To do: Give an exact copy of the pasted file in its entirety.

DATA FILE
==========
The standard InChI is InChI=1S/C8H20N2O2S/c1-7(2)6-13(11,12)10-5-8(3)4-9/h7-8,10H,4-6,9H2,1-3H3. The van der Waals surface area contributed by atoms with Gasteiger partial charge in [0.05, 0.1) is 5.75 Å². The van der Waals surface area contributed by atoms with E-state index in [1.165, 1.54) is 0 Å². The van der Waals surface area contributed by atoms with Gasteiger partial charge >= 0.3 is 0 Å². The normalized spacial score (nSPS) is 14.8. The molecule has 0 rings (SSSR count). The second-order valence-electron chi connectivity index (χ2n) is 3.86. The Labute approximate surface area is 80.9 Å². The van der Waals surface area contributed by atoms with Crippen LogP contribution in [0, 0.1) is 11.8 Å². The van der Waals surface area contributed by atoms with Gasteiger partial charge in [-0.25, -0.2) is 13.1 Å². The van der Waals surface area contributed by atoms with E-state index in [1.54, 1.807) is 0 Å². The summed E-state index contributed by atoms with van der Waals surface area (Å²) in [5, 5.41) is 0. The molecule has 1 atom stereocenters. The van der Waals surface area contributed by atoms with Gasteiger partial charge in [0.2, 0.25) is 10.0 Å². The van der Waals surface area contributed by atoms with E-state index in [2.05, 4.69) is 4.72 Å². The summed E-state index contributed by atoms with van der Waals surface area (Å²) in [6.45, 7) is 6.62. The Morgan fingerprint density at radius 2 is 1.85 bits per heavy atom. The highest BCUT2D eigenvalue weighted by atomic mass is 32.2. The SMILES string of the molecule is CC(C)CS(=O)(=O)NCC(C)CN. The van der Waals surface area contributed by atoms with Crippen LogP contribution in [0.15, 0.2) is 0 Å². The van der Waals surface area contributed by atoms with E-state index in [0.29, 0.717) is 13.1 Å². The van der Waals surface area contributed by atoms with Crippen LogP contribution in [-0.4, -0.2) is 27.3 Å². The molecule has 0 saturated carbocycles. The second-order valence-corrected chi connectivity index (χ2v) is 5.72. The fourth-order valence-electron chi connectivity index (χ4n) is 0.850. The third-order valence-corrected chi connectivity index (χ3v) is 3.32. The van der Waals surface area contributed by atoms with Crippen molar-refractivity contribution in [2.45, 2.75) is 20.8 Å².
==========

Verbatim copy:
The standard InChI is InChI=1S/C8H20N2O2S/c1-7(2)6-13(11,12)10-5-8(3)4-9/h7-8,10H,4-6,9H2,1-3H3. The van der Waals surface area contributed by atoms with Gasteiger partial charge in [0.05, 0.1) is 5.75 Å². The van der Waals surface area contributed by atoms with E-state index in [1.165, 1.54) is 0 Å². The van der Waals surface area contributed by atoms with Gasteiger partial charge >= 0.3 is 0 Å². The normalized spacial score (nSPS) is 14.8. The molecule has 0 rings (SSSR count). The second-order valence-electron chi connectivity index (χ2n) is 3.86. The Labute approximate surface area is 80.9 Å². The van der Waals surface area contributed by atoms with Crippen LogP contribution in [0, 0.1) is 11.8 Å². The van der Waals surface area contributed by atoms with Gasteiger partial charge in [-0.25, -0.2) is 13.1 Å². The van der Waals surface area contributed by atoms with E-state index in [1.54, 1.807) is 0 Å². The summed E-state index contributed by atoms with van der Waals surface area (Å²) in [5, 5.41) is 0. The molecule has 1 atom stereocenters. The van der Waals surface area contributed by atoms with Gasteiger partial charge in [0.2, 0.25) is 10.0 Å². The van der Waals surface area contributed by atoms with E-state index in [2.05, 4.69) is 4.72 Å². The summed E-state index contributed by atoms with van der Waals surface area (Å²) in [6.45, 7) is 6.62. The Morgan fingerprint density at radius 2 is 1.85 bits per heavy atom. The highest BCUT2D eigenvalue weighted by atomic mass is 32.2. The SMILES string of the molecule is CC(C)CS(=O)(=O)NCC(C)CN. The van der Waals surface area contributed by atoms with Crippen LogP contribution in [0.15, 0.2) is 0 Å². The van der Waals surface area contributed by atoms with E-state index in [0.29, 0.717) is 13.1 Å². The van der Waals surface area contributed by atoms with Crippen LogP contribution in [-0.4, -0.2) is 27.3 Å². The molecule has 0 saturated carbocycles. The second-order valence-corrected chi connectivity index (χ2v) is 5.72. The fourth-order valence-electron chi connectivity index (χ4n) is 0.850. The third-order valence-corrected chi connectivity index (χ3v) is 3.32. The van der Waals surface area contributed by atoms with Crippen molar-refractivity contribution in [2.45, 2.75) is 20.8 Å².